3 Scary Bad-Raps For Real Estate Investors And How to Beat Them
So, I am perfectly aware of how difficult is may be to read an advice article from a guy dressed like a pirate. But hey…it’s Halloween and this is pretty scary stuff. Make mistakes like these and you could be dressing like this for kids parties just to make a living! And no, that is not why I am dressed up. I have 4 kids and I would do anything to make them smile…
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I was recently at a meeting with a group of real estate investors. It was a group that I had stopped attending a while ago and for some reason, call it momentary amnesia — I had forgotten why I had stopped attending. It did not take long for me to remember! I was surrounded by the walking, talking epitome of the three worst bad-raps attached to real estate investors today.
It is not a secret that real estate investing gets a bad rap. Property Management companies get a bad rap. Unfortunately for both, the bad raps are sometimes earned. For now, I will stick with real estate investing and save my property management comments for another article post.
Real estate investors can get a bad rap as opportunistic vultures. Real Estate investors can get a bad rap as slumlords. Real Estate investors can get a bad rap as lazy business people. All three are absolutely true, but can also be overcome with well thought out and carefully executed plans to combat each stereotype.
Real Estate Investors As Opportunistic Vultures
Somewhere after the advent of social media and instant communication sites (insert your favorite photo sharing, status updating, gloating website here), it became fashionable to go online and post copies of the check you just received from the closing attorney or title company. Then, as if it could get any worse than that, the pictures of new cars, nice watches, fancy bottles of wine . . . anything you could imagine that says “hey, check me out,” started showing up online.
Now, I am a huge fan of using social media. I think these sites are incredible tools for communication, education, and brand building. On the other hand, it has absolutely fueled the impression among the general public that real estate investors are opportunistic and preying like vultures on misfortune. Showing off and using gaudy images is a tactic that has been used by infomercial salesmen, including those selling how to products about real estate, for years. This tactic made its way onto social media when product sellers began to use it to show how successful they were. Before long, it began to show up on everyday posts from people who thought this was a good way to earn “respect” in the real estate world. Unfortunately, in my opinion, those kinds of tactics are more likely to earn scorn.
As investors, many of us are buying properties where the previous owner suffered some form of misfortune. None of us should care how that misfortune came about. It is an event from the past that none of us can change and which we bear no responsibility for. Who is to blame is not a question for us when we are buying the property. Instead, we should be focused on how to bring this property back to market either as a property for rent or for sale, and how to make that transition a profitable one for us as investors. Each time we have a positive story to tell, if we focus on the right story and leave the “bling” out of it. Others are absolutely watching and still some are taking notes and keeping score — that is the last thing this industry needs. On a small level, each time someone posts a pic of that “fat check,” someone else is telling a story of greed.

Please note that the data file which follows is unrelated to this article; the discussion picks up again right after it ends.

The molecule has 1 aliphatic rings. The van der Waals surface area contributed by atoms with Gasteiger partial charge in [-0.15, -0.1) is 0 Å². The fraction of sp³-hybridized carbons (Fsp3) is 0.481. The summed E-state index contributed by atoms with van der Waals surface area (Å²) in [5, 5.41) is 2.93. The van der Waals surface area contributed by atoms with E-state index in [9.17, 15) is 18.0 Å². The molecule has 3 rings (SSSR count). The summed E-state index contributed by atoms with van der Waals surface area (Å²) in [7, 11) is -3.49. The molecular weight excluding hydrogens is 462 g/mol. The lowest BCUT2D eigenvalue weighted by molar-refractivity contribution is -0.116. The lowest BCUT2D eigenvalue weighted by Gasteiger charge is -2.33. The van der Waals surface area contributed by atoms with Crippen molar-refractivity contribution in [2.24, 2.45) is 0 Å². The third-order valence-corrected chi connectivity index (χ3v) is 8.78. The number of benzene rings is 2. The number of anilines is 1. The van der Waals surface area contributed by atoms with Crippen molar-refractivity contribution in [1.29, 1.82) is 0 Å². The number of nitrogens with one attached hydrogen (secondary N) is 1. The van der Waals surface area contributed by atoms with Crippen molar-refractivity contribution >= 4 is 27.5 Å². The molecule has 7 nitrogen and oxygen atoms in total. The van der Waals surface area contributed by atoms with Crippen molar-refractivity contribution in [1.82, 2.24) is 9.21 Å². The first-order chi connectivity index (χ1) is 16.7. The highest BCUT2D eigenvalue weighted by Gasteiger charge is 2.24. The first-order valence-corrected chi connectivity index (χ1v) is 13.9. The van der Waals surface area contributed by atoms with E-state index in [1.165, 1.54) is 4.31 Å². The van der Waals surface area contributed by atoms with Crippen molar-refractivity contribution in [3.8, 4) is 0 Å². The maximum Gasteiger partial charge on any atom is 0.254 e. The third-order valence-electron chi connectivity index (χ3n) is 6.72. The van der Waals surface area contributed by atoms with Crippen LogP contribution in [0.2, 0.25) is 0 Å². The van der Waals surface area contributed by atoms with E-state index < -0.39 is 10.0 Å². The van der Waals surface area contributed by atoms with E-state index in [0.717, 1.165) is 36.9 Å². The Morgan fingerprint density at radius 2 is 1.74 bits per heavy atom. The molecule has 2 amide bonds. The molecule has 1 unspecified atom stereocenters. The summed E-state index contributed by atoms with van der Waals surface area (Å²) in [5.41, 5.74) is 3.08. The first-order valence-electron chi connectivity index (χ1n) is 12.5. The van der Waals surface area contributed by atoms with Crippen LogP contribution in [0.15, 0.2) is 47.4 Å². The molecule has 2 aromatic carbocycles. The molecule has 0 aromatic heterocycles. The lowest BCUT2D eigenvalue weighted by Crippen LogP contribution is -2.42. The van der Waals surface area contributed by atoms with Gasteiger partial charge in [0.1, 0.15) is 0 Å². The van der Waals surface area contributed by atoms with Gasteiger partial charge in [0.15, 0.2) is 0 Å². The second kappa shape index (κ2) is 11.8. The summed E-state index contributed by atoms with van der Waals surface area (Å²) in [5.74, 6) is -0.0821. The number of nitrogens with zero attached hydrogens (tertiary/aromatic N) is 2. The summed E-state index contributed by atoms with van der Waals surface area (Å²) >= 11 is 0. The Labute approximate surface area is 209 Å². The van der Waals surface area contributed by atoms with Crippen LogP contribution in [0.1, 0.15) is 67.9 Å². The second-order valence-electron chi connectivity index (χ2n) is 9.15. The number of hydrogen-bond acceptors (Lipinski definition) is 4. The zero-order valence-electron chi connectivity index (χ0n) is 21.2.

I want to point out one last thing on this first bad rap. I am all for celebrating! Anyone who spends time with me or seeks my advice will tell you that I believe in celebrating all wins. I am a big believer that no matter how big or how small that victory is or how you define it, life has enough adversity in it that experiencing wins should be celebrated. Celebrate with a big dinner or a nice bottle of wine or by splurging on yourself or your wife/husband/kids or anyone else who is important to you. Celebrating can be going for a jog in the middle of the day when you would usually be working or taking the whole day off for that matter! Whatever it is…do not stop celebrating your victories. Just stop posting ridiculous pictures on social media!
Are Real Estate Investors Slumlords?
I am a real estate investor and I am NOT a slumlord. The same cannot be said for every investor out there. We are all aware of the problems associated with real estate investing and the whole notion of being a slumlord. Some of it has been earned over time and some of it has not. I recall a city council meeting I attended some years back with several hundred real estate investors, where a councilman referred to the “slumlords” in attendance. It made a lot of people very upset, but not me. I knew, just as many others knew, that there were slumlords in attendance that night, just not all of us.